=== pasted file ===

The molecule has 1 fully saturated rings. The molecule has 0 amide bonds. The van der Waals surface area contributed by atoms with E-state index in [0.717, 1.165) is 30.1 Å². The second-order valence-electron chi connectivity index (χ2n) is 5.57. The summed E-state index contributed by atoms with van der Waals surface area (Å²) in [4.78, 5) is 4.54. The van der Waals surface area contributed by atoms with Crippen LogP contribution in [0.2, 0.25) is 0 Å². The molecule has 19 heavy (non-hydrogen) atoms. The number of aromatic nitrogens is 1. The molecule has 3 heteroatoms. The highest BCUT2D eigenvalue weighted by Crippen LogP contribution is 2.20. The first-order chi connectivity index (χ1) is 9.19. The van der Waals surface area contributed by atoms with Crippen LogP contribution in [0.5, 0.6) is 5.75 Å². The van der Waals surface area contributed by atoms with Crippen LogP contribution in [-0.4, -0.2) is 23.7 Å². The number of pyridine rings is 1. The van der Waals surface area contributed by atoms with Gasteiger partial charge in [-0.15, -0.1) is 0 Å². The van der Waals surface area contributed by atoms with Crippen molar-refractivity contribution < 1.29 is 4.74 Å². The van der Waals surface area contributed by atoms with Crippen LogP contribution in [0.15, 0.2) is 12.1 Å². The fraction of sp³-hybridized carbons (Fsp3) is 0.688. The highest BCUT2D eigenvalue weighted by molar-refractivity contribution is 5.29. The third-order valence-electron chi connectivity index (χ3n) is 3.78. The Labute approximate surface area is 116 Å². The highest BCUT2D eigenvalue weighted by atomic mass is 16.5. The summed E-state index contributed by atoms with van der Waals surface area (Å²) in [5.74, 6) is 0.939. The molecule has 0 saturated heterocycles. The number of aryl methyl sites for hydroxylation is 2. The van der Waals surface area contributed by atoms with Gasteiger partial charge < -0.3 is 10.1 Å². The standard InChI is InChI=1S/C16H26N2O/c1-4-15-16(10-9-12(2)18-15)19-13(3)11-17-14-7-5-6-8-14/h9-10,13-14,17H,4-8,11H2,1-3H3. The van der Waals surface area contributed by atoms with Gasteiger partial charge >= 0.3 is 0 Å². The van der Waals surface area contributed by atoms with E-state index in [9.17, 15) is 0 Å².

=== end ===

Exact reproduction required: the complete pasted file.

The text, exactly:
The molecule has 1 fully saturated rings. The molecule has 0 amide bonds. The van der Waals surface area contributed by atoms with E-state index in [0.717, 1.165) is 30.1 Å². The second-order valence-electron chi connectivity index (χ2n) is 5.57. The summed E-state index contributed by atoms with van der Waals surface area (Å²) in [4.78, 5) is 4.54. The van der Waals surface area contributed by atoms with Crippen LogP contribution in [0.2, 0.25) is 0 Å². The molecule has 19 heavy (non-hydrogen) atoms. The number of aromatic nitrogens is 1. The molecule has 3 heteroatoms. The highest BCUT2D eigenvalue weighted by Crippen LogP contribution is 2.20. The first-order chi connectivity index (χ1) is 9.19. The van der Waals surface area contributed by atoms with Crippen LogP contribution in [0.5, 0.6) is 5.75 Å². The van der Waals surface area contributed by atoms with Crippen LogP contribution in [-0.4, -0.2) is 23.7 Å². The number of pyridine rings is 1. The van der Waals surface area contributed by atoms with Gasteiger partial charge in [-0.15, -0.1) is 0 Å². The van der Waals surface area contributed by atoms with Crippen molar-refractivity contribution < 1.29 is 4.74 Å². The van der Waals surface area contributed by atoms with Crippen LogP contribution in [0.15, 0.2) is 12.1 Å². The fraction of sp³-hybridized carbons (Fsp3) is 0.688. The highest BCUT2D eigenvalue weighted by molar-refractivity contribution is 5.29. The third-order valence-electron chi connectivity index (χ3n) is 3.78. The Labute approximate surface area is 116 Å². The highest BCUT2D eigenvalue weighted by atomic mass is 16.5. The summed E-state index contributed by atoms with van der Waals surface area (Å²) in [5.74, 6) is 0.939. The molecule has 0 saturated heterocycles. The number of aryl methyl sites for hydroxylation is 2. The van der Waals surface area contributed by atoms with Gasteiger partial charge < -0.3 is 10.1 Å². The standard InChI is InChI=1S/C16H26N2O/c1-4-15-16(10-9-12(2)18-15)19-13(3)11-17-14-7-5-6-8-14/h9-10,13-14,17H,4-8,11H2,1-3H3. The van der Waals surface area contributed by atoms with Gasteiger partial charge >= 0.3 is 0 Å². The van der Waals surface area contributed by atoms with E-state index in [9.17, 15) is 0 Å².